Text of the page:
The really clever thing about this pattern is that the sweater is knit with two sportweight yarns held together – a solid, and a handpaint. Then, when you get to the collar, each is used separately to create a lacy, ruffly, layered effect, with the solid highlighting the neck and face nicely.

There’s a lot of potential in this idea, even if I don’t knit this sweater.

The Bishop's Wife
The Bishop’s Wife

Here’s one that I don’t think I’d wind up knitting, but I think it’s beautiful and classic. (I just don’t wear dresses often enough to justify the time involved.) Not many people think in terms of knitting such a dress these days, but I hope Annie convinces some of them otherwise with The Bishop’s Wife.

There are many nice accessories in the book, too. Scarves, shawls, hats, mitts.

Gigi
Gigi

Gigi looks like a lovely, quick to knit scarf. Lightly lacy, with an undulating wide rib, this looks like it has a nice drape. Sadly, the photo above is the only one in the book – I would love to have seen this all stretched out to display the pattern better.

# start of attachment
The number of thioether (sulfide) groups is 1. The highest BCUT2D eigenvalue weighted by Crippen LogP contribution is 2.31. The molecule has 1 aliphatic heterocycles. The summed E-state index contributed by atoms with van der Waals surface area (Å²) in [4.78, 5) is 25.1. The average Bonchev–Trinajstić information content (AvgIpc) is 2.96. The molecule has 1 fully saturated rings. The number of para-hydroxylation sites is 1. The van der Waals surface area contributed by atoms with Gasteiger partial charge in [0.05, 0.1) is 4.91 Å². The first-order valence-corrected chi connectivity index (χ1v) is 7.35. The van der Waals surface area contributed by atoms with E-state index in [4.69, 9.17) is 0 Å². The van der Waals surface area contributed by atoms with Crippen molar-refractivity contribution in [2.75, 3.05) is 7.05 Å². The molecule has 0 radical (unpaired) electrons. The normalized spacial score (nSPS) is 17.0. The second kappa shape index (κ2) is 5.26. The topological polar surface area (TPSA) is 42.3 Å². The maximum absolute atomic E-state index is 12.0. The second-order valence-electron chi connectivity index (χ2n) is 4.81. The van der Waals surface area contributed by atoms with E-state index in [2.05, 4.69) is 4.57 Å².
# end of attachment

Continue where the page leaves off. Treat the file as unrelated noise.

The Wavy Lace stitch that’s used, as with all other stitch patterns in the book, is given in both text and chart instructions. As well, Annie promises that “after the first few rows you’ll memorize the pattern and find it much easier than you might think!” Looks like this would be a great project for a beginner who wants to dip their toes in the lace pool, or a quick knit for anyone to give as a gift.

One place where Annie really stretches the knitting envelope is with hats. Yes, hats! She gives two patterns for lovely, tea party dressy hats. I liked Gone With The Wind, with its wide brim and classic black and white striping, combined with a lacy brim.

Gone With The Wind
Gone With The Wind